“Fish factory farming has no place in Puget Sound,” said Sophia Ressler, an attorney at the Center for Biological Diversity. “Doing the work to fully understand how this project could harm our waters and endangered wildlife is absolutely vital to protecting our state waters, and the failure to require this will be destructive.”
During the public comment period reviewing the state’s environmental review process, the Department of Fish and Wildlife reported unprecedented participation. More than 3,500 comments were submitted by the public, including fishery and killer whale experts, conservation organizations, commercial and recreational fishing groups, and six Tribal Nations.
These comments overwhelmingly called for the agency to withdraw their initial decision and conduct a full environmental impact statement before permitting Cooke’s new project. Even the Department of Natural Resources, a jurisdictional agency to the review process, submitted comments expressing concerns that were never addressed by the Department of Fish and Wildlife in its environmental review process.
The risks and environmental harm posed by marine finfish net pen aquaculture are well-documented. In May 2020, the U.S. Environmental Protection Agency made a new Endangered Species Act determination that Puget Sound net pens “are likely to adversely affect” endangered salmon, steelhead, and rockfish in Puget Sound.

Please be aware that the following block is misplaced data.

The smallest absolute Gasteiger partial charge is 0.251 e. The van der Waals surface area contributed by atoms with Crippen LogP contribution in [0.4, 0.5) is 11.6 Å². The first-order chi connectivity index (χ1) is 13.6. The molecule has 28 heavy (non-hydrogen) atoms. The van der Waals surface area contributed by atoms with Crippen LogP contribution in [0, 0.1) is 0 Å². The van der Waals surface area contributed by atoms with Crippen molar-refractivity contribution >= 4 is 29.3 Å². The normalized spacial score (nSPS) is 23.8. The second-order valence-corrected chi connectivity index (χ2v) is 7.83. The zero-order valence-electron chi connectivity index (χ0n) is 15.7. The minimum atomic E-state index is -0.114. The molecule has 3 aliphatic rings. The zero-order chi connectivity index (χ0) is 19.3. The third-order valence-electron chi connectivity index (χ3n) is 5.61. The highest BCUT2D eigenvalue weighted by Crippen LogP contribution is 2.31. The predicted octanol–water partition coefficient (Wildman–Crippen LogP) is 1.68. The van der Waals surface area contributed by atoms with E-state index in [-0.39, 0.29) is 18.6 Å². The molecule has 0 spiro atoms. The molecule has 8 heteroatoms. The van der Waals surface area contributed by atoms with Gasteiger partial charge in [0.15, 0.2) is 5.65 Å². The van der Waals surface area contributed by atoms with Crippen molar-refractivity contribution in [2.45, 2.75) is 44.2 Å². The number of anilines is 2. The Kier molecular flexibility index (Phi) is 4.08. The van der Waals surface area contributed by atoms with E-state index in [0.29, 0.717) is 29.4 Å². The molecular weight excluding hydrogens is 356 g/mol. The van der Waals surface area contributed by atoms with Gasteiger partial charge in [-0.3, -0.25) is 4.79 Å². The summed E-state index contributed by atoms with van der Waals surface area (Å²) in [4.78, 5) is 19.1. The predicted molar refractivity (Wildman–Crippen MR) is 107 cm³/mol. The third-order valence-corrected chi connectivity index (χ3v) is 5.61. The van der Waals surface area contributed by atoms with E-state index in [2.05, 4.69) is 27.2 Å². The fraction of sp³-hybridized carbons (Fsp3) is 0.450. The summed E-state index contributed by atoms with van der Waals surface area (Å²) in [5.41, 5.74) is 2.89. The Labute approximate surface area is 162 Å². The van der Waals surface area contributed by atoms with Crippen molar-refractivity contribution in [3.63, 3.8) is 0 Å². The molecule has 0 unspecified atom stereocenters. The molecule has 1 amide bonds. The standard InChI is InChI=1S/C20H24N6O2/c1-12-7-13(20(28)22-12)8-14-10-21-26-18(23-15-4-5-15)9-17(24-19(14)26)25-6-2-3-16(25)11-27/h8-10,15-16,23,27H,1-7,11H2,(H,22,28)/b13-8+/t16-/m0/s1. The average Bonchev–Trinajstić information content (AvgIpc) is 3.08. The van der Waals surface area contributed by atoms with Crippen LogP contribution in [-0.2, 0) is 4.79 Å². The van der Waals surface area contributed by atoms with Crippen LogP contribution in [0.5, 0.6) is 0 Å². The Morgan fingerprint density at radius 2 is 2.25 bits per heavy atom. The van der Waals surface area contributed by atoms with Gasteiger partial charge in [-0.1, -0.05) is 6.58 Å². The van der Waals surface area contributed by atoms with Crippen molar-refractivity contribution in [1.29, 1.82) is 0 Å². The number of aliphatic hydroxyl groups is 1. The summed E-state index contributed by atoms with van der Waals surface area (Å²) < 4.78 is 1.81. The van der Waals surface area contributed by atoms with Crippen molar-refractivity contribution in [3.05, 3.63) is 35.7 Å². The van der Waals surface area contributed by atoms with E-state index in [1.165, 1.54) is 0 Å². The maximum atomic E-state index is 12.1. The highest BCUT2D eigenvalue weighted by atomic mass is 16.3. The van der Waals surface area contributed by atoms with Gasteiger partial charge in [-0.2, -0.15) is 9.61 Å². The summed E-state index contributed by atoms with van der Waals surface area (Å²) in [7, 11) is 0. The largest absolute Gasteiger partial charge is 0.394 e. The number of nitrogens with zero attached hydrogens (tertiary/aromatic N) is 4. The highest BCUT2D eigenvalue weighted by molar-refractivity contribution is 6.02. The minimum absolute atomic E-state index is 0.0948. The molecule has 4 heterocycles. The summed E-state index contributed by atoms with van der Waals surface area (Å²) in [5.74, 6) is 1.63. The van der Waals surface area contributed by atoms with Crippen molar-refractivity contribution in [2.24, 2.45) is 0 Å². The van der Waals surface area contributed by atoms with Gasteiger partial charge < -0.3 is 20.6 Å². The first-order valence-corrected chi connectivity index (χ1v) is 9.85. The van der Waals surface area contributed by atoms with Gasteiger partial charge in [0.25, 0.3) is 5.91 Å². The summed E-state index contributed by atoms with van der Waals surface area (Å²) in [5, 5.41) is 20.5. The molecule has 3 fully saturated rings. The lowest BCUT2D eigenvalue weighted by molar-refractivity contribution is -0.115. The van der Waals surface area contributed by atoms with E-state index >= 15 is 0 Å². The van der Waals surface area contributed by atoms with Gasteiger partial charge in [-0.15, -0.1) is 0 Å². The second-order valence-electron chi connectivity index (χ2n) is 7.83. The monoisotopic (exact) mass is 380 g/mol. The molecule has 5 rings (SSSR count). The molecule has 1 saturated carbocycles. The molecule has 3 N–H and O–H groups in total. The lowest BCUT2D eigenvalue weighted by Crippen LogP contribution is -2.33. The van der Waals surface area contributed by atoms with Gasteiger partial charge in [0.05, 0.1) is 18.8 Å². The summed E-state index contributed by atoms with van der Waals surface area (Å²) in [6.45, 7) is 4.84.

The National Marine Fisheries Service is currently preparing a biological opinion to further analyze this initial finding. In trial, the Department of Fish and Wildlife argued there was no agency record of environmental harm in Puget Sound posed by commercial marine finfish aquaculture.
Wild Fish Conservancy and partners’ arguments were supported by the Swinomish Tribal Nation, which submitted an amicus brief in the case in August. In an attempt to silence the Tribe from participating in the lawsuit, Cooke and the Department of Fish and Wildlife called for the Judge to dismiss the amicus entirely.
In its legal filings, the Tribe expressed concerns over the impacts Cooke’s Hope Island net pen facility poses to the Tribe's treaty rights, Skagit River salmon runs, and other fishery resources.